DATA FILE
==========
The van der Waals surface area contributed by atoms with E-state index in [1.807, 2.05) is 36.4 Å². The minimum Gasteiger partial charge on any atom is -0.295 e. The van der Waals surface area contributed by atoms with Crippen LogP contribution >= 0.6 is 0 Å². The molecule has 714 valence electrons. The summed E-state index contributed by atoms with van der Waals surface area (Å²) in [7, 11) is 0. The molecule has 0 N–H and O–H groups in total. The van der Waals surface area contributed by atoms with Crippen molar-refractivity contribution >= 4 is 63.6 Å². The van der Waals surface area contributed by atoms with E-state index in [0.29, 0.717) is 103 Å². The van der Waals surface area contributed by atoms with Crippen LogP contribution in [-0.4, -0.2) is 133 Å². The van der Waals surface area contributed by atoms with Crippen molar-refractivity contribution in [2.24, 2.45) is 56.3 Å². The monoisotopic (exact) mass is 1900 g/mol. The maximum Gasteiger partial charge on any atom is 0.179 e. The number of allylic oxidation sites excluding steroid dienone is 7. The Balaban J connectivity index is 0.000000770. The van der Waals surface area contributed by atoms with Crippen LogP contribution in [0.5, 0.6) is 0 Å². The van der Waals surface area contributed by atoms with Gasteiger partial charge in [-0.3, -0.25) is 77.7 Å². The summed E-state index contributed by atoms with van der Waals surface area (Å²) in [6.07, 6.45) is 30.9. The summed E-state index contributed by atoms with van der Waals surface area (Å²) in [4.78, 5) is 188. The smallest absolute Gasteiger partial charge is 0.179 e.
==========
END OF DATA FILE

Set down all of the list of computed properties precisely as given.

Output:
The van der Waals surface area contributed by atoms with E-state index in [1.807, 2.05) is 36.4 Å². The minimum Gasteiger partial charge on any atom is -0.295 e. The van der Waals surface area contributed by atoms with Crippen LogP contribution >= 0.6 is 0 Å². The molecule has 714 valence electrons. The summed E-state index contributed by atoms with van der Waals surface area (Å²) in [7, 11) is 0. The molecule has 0 N–H and O–H groups in total. The van der Waals surface area contributed by atoms with Crippen molar-refractivity contribution >= 4 is 63.6 Å². The van der Waals surface area contributed by atoms with E-state index in [0.29, 0.717) is 103 Å². The van der Waals surface area contributed by atoms with Crippen LogP contribution in [-0.4, -0.2) is 133 Å². The van der Waals surface area contributed by atoms with Crippen molar-refractivity contribution in [2.24, 2.45) is 56.3 Å². The monoisotopic (exact) mass is 1900 g/mol. The maximum Gasteiger partial charge on any atom is 0.179 e. The number of allylic oxidation sites excluding steroid dienone is 7. The Balaban J connectivity index is 0.000000770. The van der Waals surface area contributed by atoms with Crippen LogP contribution in [0.5, 0.6) is 0 Å². The van der Waals surface area contributed by atoms with Gasteiger partial charge in [-0.3, -0.25) is 77.7 Å². The summed E-state index contributed by atoms with van der Waals surface area (Å²) in [6.07, 6.45) is 30.9. The summed E-state index contributed by atoms with van der Waals surface area (Å²) in [4.78, 5) is 188. The smallest absolute Gasteiger partial charge is 0.179 e.